I am in the middle of refinishing an old set of french doors. In working with the vertical surfaces I screwed up and applied the second varathane
coat too thickly, resulting in some runs and sags. Is there a fix for my poor application, or am I doomed to stripping and starting over? (Ken)
A: I'm with Todd on this one. Good luck. Poly is notoriously hard to get "right." One of the most common "issues" (mistakes?)
imho is the failure to thin it properly. When left thick it almost always droops and
leaves bumps. You may get best results by using it "wipe-on" style:
try thinning 50% and then wipe it on with a cloth. It will take quite a few more
coats to provide coverage, but it will probably come out looking better.
If you don't want to wipe it on, at least thin it by 15% or so and then try brushing it on with a high-quality natural bristle brush. Don't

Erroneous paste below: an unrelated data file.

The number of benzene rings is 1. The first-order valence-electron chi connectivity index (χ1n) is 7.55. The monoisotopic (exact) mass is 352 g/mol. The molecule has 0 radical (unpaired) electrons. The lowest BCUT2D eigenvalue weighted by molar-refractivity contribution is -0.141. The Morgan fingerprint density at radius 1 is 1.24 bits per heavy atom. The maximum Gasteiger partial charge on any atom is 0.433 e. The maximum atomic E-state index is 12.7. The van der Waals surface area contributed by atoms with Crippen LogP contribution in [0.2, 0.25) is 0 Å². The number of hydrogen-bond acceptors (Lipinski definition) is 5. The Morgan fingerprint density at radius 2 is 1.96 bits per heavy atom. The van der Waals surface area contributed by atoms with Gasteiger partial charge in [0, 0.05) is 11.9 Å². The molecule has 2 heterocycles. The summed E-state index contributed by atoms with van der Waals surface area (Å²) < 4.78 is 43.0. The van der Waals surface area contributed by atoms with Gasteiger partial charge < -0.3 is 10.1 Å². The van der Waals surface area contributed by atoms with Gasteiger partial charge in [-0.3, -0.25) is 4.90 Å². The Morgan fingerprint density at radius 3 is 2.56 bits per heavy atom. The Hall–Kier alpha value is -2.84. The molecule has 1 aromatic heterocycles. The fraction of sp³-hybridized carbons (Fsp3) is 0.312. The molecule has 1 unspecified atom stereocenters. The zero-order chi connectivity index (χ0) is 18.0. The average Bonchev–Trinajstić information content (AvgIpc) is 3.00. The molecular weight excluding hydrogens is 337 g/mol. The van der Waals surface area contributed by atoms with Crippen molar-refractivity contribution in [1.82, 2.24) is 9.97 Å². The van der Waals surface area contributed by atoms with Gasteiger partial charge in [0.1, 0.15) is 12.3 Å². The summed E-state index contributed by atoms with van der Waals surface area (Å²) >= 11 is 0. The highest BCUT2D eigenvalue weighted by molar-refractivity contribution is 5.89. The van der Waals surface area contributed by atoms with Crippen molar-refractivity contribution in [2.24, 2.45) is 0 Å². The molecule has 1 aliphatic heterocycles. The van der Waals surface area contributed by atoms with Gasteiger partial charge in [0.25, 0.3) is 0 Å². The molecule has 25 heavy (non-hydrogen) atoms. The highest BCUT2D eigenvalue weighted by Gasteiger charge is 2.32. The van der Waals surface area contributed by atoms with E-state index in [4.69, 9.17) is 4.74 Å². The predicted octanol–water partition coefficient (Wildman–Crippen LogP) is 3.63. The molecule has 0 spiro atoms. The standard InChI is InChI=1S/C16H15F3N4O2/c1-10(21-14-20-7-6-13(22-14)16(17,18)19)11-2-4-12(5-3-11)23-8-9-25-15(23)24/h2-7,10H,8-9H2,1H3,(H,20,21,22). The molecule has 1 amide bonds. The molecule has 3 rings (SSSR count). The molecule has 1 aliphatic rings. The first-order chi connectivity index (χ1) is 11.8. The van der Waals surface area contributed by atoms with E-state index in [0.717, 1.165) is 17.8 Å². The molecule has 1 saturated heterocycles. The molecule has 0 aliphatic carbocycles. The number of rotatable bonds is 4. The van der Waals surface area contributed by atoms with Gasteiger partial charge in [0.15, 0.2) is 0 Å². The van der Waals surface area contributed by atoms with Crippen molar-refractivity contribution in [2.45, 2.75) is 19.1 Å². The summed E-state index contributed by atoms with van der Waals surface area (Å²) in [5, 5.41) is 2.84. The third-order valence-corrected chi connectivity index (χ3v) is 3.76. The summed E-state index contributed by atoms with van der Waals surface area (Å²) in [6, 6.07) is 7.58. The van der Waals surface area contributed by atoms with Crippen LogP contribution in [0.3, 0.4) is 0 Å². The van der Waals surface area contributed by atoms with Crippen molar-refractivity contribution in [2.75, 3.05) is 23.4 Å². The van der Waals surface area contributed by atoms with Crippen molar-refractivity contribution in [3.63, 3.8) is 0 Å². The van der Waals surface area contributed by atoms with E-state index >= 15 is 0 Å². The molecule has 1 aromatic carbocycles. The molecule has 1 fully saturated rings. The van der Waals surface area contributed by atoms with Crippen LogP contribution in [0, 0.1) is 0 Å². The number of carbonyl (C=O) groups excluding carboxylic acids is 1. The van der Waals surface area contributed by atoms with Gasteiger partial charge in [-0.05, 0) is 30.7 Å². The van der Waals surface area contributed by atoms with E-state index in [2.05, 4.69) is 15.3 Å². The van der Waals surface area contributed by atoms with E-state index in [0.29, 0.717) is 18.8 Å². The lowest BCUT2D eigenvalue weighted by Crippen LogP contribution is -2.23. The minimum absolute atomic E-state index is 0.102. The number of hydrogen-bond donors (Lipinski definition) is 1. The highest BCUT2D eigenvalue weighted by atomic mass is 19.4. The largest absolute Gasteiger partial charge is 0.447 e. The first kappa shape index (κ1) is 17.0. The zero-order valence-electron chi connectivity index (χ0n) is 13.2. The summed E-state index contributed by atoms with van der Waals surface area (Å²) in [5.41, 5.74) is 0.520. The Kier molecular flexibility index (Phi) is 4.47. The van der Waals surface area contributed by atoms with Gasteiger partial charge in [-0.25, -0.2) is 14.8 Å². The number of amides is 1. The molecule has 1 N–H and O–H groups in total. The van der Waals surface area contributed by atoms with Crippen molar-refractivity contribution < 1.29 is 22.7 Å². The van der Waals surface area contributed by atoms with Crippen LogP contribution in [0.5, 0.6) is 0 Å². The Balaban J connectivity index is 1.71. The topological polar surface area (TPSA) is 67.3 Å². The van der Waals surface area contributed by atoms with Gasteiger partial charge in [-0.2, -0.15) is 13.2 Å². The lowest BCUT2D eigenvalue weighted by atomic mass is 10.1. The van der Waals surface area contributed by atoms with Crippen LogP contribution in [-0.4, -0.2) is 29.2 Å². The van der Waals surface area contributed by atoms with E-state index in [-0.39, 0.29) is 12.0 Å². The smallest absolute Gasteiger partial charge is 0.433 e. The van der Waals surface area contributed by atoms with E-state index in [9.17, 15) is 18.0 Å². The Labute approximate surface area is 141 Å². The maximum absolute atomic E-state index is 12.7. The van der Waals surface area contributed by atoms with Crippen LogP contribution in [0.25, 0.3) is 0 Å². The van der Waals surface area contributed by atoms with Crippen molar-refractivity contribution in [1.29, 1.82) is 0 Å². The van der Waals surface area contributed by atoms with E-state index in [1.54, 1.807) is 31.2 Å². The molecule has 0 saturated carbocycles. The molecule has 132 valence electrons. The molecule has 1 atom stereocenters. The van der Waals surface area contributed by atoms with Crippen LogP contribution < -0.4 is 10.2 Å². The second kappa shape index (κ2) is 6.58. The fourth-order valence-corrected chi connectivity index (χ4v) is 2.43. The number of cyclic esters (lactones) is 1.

overwork it. Try to remove hairs and dust before it dries. After the first coat has dried, if you want you can sand it lightly with #400 paper to
remove dust bumps and other imperfections, then apply another coat. Even to brush on you need to thin the stuff that comes from the factory. One of the
very few cases where you get more than you pay for. Seems that the thinner in poly is what causes the nasty pollutants, so to get their numbers down,
they put in less thinner. For brushing, add about 15% thinner by volume. You can use Mineral Spirits, Turpentine or Naphtha. The naphtha will flash off
quicker and there-fore dry quicker so you can get to your next coat sooner.
For wiping mix 50/50 with thinner. Again I like using the Naphtha since it allows you to get the next coat on sooner. You will need to apply twice as
many coats to get the same coverage, but it is not really necessay to sand between coats except to remove imperfections. (R. Lancon)
A: You could wait until it firmly sets, which for varathane, could be a week or two, then sand and recoat.
I hate stripping - that's why I would sand and try again.